• According to Dr. Dyck, the neuropathy of these 23 patients did not make sense in terms of being caused by stretching or compression because the nerves damaged were usually in a different part of the body from the surgical site or the neuropathy occurred at least a few days after the surgery was over.

• The surgical procedures were orthopedic, abdominal, chest or dental.

• All the patients received a nerve biopsy, of which 21 demonstrated increased inflammation.

• Seventeen patients were treated over a three-month period with immunotherapy, and in all cases with follow-up the neuropathy impairments improved.

Allows for Accurate Diagnosis, Treatment

"This is exciting for patients because it allows for appropriate identification and accurate treatment of postsurgical neuropathy. Without showing inflammation on the nerve biopsies, we would have been unable to know the cause of the neuropathy," says Nathan Staff, MD, PhD, a Mayo Clinic neurologist and the first author of this study.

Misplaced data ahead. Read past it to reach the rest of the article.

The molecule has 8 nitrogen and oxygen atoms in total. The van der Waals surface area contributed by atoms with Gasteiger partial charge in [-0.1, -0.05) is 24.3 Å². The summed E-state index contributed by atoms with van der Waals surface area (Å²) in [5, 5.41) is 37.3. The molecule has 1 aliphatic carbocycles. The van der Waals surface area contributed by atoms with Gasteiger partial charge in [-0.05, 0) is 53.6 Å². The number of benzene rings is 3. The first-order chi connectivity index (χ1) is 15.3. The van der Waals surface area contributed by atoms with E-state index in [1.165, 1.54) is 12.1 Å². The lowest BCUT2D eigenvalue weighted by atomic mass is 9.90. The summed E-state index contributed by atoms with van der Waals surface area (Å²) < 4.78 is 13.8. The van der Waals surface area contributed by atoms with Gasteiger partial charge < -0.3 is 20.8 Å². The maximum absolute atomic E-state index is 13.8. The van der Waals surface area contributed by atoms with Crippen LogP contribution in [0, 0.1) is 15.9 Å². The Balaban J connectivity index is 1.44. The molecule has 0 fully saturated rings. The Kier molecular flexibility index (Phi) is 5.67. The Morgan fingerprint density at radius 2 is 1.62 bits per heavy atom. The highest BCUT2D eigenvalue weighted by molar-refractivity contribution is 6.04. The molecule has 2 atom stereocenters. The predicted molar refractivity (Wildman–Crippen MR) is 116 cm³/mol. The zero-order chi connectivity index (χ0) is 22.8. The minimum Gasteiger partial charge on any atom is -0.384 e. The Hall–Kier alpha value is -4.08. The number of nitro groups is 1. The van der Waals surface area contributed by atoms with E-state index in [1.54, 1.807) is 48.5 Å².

"It is logical for patients to believe that it was the surgeon's fault that they developed a neuropathy because it occurred after the surgery," says Dr. Dyck.

"However, in these cases, we have strong evidence that the neuropathies were not the surgeon's fault but were caused by the immune system attacking the nerves."

Source: Mayo Clinic news release, Sep 22, 2010

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Article Comments Post a Comment

what do you do to help if this happens to you
Posted by: Ly45nn
Sep 27, 2010
They never mentioned in the article what to do or what medicine works if this happens to you. Is it too late for help if it is 4 years later after the surgery. My daughter has this issue.
Reply Reply

Don't go running out after this solution
Posted by: FMoldtimer
Sep 30, 2010